Years after the pandemic and the island did still struggling to regain its footing. The Barbados Welcome Scheme was to be our saviour. It invited the more desirable expats to live here for a whole year while ‘working from home’ on our beaches. Without it, the economy would have collapsed. But we’d all heard the stories about the schemers behaving like we did here to meet them every whim and fancy. The internet speed drop to medium and they throw tantrum; pipes dry and they call we backward or worse. Grocery delivery too slow or Massy send ricotta instead of gouda and a salesclerk get send home. Platinum wedding band ‘stolen’, host pelt on remand up at Dodds, only to find that the schemer was, well, scheming. They were tyrants, some of the Americans especially. A few Brits too. But almost everybody on the island with a near-decent place close to the beach or by the eco farms needed extra dollars to make ends meet. We did caught between a rock and a hard place. Not that that was unusual for a place bandied ‘bout by colonial forces. And the schemers spent more than the regular tourists. So, after I’d recovered from the shock of Jenna from St. Albans up and deading in my place and my last UWI student moving back to Grenada, I decided, Let me give it another try.
Geoffrey from Leicester arrived around Independence Day. ‘Your cottage looks marvellous,’ he’d raved on the messaging feature when he’d booked. ‘So bright and open. And the views. To die for!’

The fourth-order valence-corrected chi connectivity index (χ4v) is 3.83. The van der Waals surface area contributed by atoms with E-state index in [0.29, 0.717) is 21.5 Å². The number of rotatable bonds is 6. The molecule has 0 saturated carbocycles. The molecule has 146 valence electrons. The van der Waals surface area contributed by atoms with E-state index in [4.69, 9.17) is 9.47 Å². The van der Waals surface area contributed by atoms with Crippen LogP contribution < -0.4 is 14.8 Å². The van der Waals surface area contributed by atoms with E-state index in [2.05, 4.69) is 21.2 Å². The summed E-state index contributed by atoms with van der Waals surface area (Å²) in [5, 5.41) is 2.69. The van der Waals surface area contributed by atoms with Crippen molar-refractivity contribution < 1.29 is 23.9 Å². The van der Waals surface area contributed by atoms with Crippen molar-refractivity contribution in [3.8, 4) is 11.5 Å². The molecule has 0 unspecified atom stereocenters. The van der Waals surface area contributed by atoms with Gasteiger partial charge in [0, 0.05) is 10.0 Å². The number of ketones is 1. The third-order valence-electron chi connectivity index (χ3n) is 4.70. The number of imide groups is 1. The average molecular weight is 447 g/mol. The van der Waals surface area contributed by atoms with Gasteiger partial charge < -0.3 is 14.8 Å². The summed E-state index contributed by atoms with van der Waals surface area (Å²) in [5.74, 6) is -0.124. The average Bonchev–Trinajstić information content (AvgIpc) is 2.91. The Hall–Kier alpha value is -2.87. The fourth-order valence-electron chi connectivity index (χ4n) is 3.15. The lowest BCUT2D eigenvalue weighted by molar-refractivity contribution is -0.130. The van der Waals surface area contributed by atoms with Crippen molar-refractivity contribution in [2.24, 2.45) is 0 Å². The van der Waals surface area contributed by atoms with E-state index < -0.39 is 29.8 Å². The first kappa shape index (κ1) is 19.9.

I’d fired three draftsmen before getting a design I’d loved. It was a two-bedroom home with open plan living, dining and kitchen. Each bedroom had its own ensuite, one of them serving as a Jack and Jill bathroom. French doors opened onto a large timber wraparound patio, which spanned half the house. The patio soaked in the views of the west coast, where cruise ships and pleasure craft bobbed up and down on the Caribbean Sea. The floors were covered with large travertine tiles laid diagonally. The tall, vaulted ceiling had rafters pickled white, making it beachy and rustic. I lived at the end of a peaceful cul-de-sac, across the road and up a short hill from the gated, statuesque villas that lined the beachfront and blocked the windows to the sea. I loved my home; it was my sanctuary.
Some wondered how I could afford a place like this. You could see it in the widening of eyes and the shaping of lips into sharp angles. A question would crease their brows: ‘How she get this nice place so?’
Is true I was appointed as Communication Studies and Chemistry teacher over 20 years now and promoted to senior teacher the last four. But I’d had to be shrewd. I’d dug two good-sized beds for a kitchen garden at the sides of the house and packed them with herbs and vegetables. I’d hardly eaten out. Restaurants were too damn expensive, even the nasty junk food. I ain’t had no children of my own—them could suck you dry—though I had plenty niece and nephew. Them too sweet! As for travel to other parts of the world? Once when I was a young teacher, we’d taken students on a heritage tour to Martinique. Lovely, but I’d not set foot off Bimshire since. Why, when we got the beach, views, fresh food and a paradise at we toe tips? Better to spend my little dollars here.